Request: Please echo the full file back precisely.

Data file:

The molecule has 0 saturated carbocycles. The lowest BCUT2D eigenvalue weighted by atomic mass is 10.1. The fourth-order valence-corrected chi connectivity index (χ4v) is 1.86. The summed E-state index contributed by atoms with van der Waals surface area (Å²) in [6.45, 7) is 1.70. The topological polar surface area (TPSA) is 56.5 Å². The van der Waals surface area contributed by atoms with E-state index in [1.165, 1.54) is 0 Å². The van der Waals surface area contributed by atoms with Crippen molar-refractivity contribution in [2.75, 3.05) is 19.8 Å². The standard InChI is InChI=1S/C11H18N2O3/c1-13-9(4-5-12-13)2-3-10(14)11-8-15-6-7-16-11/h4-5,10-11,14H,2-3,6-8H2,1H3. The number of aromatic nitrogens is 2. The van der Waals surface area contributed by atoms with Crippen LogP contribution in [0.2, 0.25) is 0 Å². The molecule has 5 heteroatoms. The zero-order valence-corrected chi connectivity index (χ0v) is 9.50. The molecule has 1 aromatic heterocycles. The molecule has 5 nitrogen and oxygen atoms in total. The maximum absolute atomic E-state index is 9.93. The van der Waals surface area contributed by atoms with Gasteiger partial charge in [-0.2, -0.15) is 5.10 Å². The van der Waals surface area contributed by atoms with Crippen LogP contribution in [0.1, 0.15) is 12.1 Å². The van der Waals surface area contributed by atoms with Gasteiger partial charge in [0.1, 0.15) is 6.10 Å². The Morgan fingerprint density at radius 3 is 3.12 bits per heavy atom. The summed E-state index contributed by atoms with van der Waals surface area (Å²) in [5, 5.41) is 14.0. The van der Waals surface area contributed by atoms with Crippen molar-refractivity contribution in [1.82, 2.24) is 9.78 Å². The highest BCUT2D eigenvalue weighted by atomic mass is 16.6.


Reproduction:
The molecule has 0 saturated carbocycles. The lowest BCUT2D eigenvalue weighted by atomic mass is 10.1. The fourth-order valence-corrected chi connectivity index (χ4v) is 1.86. The summed E-state index contributed by atoms with van der Waals surface area (Å²) in [6.45, 7) is 1.70. The topological polar surface area (TPSA) is 56.5 Å². The van der Waals surface area contributed by atoms with E-state index in [1.165, 1.54) is 0 Å². The van der Waals surface area contributed by atoms with Crippen molar-refractivity contribution in [2.75, 3.05) is 19.8 Å². The standard InChI is InChI=1S/C11H18N2O3/c1-13-9(4-5-12-13)2-3-10(14)11-8-15-6-7-16-11/h4-5,10-11,14H,2-3,6-8H2,1H3. The number of aromatic nitrogens is 2. The van der Waals surface area contributed by atoms with Crippen LogP contribution in [0.2, 0.25) is 0 Å². The molecule has 5 heteroatoms. The zero-order valence-corrected chi connectivity index (χ0v) is 9.50. The molecule has 1 aromatic heterocycles. The molecule has 5 nitrogen and oxygen atoms in total. The maximum absolute atomic E-state index is 9.93. The van der Waals surface area contributed by atoms with Gasteiger partial charge in [-0.2, -0.15) is 5.10 Å². The van der Waals surface area contributed by atoms with Crippen LogP contribution in [0.1, 0.15) is 12.1 Å². The van der Waals surface area contributed by atoms with Gasteiger partial charge in [0.1, 0.15) is 6.10 Å². The Morgan fingerprint density at radius 3 is 3.12 bits per heavy atom. The summed E-state index contributed by atoms with van der Waals surface area (Å²) in [5, 5.41) is 14.0. The van der Waals surface area contributed by atoms with Crippen molar-refractivity contribution in [1.82, 2.24) is 9.78 Å². The highest BCUT2D eigenvalue weighted by atomic mass is 16.6.